This will activate a dialog that contains all the options for any overrides that might be stored for the active position. This includes not only the Constraint tab, but also the Component and Pattern tabs as well.
One thing that should be noticed is that we can effect ANY of the Positional Representations from here. At the top there is a pulldown that contains the list of stored Positions. You can change the Position being edited by selecting a different one. I remember once I had a Turbine Hub that I needed to be seen in 3 positions. I created 3 positional representations, and used the Override dialog to alter the angular constraint by 15° for each Position, all from this one dialog.
The Pattern Tab contains options to override Angular and Circular Patterns.
The Component Tab contains override characteristics for Grounding, Positional Offset, and Flexibility.
Remember: In any case of adjustment, you are only able to affect the specific feature Override that you have previously selected. If you selected a particular constraint, then that is all you will have access to, but you can apply those changes over any of the saved positions.
The context menus for Components and Patterns reflect the options in the respective Override Dialog Tabs above.
Completing the Example
After identifying the 2 mate constraints that will be affected, I right click the Left-Right Mate and select Modify (Override)I changed the offset to 3”. I repeated the process for the Presser Foot, and changed its offset to 1.5”.
The Overrides show in the Model Browser by Bolding the Constraint’s name, and showing the offset Override in parenthesis after the name. See in the image below.
If I activate the Master position, the components dump their Overrides, and return to their natural positions. When I get ready to apply Joints, I’ll simply activate the ‘SimPrep’ Position before heading into the Simulation Environment.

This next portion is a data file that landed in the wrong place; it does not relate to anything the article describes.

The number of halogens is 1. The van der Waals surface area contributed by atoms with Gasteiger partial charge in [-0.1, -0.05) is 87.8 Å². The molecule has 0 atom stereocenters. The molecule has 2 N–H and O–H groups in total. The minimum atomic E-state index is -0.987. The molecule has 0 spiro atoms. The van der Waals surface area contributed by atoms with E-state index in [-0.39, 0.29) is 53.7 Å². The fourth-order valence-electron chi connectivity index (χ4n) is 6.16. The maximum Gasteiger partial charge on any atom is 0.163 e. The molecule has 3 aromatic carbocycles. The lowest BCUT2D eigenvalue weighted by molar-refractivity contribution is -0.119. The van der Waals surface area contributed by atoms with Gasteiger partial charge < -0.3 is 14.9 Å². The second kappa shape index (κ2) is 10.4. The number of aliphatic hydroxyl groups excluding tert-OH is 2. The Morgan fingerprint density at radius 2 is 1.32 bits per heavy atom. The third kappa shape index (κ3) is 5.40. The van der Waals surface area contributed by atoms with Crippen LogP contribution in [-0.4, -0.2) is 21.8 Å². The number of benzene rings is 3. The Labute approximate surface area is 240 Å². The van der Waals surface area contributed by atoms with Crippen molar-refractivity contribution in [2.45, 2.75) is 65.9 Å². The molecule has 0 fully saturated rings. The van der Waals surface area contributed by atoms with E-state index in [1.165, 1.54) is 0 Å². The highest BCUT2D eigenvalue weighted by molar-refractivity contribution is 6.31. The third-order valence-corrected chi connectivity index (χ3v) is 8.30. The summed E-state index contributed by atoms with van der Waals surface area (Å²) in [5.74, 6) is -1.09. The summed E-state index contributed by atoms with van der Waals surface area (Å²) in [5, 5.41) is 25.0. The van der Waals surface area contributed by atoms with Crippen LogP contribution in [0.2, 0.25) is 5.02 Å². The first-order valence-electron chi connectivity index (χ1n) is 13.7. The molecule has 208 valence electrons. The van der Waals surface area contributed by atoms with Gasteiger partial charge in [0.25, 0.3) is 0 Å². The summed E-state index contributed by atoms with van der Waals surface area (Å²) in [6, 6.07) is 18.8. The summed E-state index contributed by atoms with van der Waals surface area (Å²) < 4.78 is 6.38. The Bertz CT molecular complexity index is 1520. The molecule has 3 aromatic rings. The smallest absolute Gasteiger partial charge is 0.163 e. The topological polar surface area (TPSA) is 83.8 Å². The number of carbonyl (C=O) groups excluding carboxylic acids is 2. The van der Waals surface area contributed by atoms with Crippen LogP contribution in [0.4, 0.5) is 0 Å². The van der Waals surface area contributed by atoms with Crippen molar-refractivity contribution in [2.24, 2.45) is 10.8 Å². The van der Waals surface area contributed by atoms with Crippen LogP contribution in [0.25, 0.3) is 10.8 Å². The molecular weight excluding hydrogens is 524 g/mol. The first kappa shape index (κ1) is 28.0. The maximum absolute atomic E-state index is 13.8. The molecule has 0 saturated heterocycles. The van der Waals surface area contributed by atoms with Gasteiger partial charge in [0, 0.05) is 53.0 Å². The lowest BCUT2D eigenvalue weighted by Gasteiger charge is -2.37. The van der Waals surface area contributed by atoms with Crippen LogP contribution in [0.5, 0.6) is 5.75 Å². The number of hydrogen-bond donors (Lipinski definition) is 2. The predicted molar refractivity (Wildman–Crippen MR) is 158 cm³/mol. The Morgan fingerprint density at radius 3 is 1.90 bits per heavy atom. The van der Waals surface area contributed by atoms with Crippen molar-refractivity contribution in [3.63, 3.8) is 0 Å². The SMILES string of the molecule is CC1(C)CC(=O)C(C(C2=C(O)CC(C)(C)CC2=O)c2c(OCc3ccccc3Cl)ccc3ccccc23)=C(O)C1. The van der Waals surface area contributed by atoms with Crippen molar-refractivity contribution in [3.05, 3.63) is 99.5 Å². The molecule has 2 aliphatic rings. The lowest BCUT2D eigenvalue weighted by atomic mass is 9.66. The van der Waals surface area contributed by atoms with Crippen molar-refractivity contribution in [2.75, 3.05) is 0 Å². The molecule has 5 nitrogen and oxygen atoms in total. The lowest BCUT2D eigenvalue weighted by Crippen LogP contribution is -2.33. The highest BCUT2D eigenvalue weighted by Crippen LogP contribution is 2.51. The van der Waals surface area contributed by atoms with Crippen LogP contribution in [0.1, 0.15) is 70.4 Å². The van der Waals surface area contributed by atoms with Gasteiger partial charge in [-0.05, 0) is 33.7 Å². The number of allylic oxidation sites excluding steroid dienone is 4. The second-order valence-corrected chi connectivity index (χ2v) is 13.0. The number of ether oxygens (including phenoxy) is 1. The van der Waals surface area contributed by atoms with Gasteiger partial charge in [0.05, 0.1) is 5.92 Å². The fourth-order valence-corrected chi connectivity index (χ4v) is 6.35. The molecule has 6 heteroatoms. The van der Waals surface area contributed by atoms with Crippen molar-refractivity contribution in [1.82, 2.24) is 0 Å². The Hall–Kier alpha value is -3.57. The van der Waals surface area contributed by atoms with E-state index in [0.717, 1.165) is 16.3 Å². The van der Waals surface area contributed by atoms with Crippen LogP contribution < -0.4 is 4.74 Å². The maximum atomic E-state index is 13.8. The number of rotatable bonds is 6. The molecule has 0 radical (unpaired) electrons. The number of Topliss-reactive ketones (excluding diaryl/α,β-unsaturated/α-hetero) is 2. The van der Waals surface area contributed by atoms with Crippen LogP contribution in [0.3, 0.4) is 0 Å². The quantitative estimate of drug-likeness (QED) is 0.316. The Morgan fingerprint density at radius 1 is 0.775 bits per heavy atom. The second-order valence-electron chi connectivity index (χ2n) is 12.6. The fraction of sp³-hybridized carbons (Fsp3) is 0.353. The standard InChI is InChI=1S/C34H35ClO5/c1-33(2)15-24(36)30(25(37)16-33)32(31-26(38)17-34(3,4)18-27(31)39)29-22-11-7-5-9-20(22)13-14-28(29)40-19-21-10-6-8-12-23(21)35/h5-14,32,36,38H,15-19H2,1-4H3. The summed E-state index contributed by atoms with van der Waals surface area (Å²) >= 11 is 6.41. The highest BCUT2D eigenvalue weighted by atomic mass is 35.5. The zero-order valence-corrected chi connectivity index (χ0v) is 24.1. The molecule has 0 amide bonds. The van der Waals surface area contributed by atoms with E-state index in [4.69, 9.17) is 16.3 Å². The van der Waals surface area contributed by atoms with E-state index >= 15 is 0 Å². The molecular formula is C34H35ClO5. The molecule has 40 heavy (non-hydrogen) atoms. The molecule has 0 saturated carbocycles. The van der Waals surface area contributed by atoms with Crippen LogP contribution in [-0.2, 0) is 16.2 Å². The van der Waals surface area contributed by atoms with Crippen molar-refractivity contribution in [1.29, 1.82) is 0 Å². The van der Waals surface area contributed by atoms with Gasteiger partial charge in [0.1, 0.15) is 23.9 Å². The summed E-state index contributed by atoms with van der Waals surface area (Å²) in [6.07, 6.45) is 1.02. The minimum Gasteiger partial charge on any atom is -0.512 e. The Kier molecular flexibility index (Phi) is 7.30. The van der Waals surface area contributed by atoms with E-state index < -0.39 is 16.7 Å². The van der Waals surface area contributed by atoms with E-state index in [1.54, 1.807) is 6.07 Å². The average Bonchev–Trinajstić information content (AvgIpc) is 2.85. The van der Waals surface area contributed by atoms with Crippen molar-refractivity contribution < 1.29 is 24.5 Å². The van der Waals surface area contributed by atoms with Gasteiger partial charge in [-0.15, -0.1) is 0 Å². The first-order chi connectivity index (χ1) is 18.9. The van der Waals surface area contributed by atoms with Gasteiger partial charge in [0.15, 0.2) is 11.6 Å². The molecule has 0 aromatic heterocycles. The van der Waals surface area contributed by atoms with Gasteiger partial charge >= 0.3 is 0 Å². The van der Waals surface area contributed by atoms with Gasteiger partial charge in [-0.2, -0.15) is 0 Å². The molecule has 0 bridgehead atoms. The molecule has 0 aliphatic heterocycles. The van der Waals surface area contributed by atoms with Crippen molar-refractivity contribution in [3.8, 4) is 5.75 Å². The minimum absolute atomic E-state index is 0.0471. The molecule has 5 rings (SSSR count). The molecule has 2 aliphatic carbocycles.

That’s not all we can do with these things. Remember, we can access our Representation in Drawing views too.
While this particular Positional Representation is not how I want this Assembly detailed, you can see how awesome this can be when setting up drawing views. While there are many Drawing View options we cannot change once the view is created, the POSITIONS CAN BE CHANGED at will. Sweet !!
While this example was tuned to accessibility for Simulation prep, an obvious useful example would be to have the Bracket Assembly in Full open position.
This wasn’t the most complex example, but we were still able to review some of the options and possibilities that are available. When you need a named feature that will alter the positions and status of components in a predetermined manner, then consider Positional Constraints. Combining these with View Representations can produce some powerful combinations.
One thing missing is Autodesk Inventor Publisher’s access to these Representations. Since we might often pre-position Sub-components in a semi exploded state for ease of modeling, many saved positions could be accessed and save numerous hours of needless work.